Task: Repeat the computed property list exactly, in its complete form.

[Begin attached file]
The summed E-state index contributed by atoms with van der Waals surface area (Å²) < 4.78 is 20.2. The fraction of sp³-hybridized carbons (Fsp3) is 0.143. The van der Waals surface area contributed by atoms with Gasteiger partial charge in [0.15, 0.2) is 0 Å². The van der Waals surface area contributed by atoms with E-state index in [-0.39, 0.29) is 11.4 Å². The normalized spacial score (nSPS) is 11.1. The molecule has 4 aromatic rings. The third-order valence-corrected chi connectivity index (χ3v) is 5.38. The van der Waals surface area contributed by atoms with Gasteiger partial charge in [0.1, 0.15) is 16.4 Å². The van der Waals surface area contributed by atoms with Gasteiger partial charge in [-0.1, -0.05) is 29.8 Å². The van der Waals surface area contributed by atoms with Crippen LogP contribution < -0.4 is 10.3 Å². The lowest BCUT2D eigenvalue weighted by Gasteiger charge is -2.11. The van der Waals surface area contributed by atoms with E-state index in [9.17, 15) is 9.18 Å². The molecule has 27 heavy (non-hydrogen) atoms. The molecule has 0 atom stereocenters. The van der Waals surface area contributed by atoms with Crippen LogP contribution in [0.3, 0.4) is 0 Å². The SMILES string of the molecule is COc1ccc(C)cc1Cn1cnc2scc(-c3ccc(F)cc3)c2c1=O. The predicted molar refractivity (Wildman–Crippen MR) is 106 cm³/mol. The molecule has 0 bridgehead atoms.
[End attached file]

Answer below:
The summed E-state index contributed by atoms with van der Waals surface area (Å²) < 4.78 is 20.2. The fraction of sp³-hybridized carbons (Fsp3) is 0.143. The van der Waals surface area contributed by atoms with Gasteiger partial charge in [0.15, 0.2) is 0 Å². The van der Waals surface area contributed by atoms with E-state index in [-0.39, 0.29) is 11.4 Å². The normalized spacial score (nSPS) is 11.1. The molecule has 4 aromatic rings. The third-order valence-corrected chi connectivity index (χ3v) is 5.38. The van der Waals surface area contributed by atoms with Gasteiger partial charge in [0.1, 0.15) is 16.4 Å². The van der Waals surface area contributed by atoms with Gasteiger partial charge in [-0.1, -0.05) is 29.8 Å². The van der Waals surface area contributed by atoms with Crippen LogP contribution < -0.4 is 10.3 Å². The lowest BCUT2D eigenvalue weighted by Gasteiger charge is -2.11. The van der Waals surface area contributed by atoms with E-state index in [9.17, 15) is 9.18 Å². The molecule has 27 heavy (non-hydrogen) atoms. The molecule has 0 atom stereocenters. The van der Waals surface area contributed by atoms with Crippen LogP contribution in [0.3, 0.4) is 0 Å². The SMILES string of the molecule is COc1ccc(C)cc1Cn1cnc2scc(-c3ccc(F)cc3)c2c1=O. The predicted molar refractivity (Wildman–Crippen MR) is 106 cm³/mol. The molecule has 0 bridgehead atoms.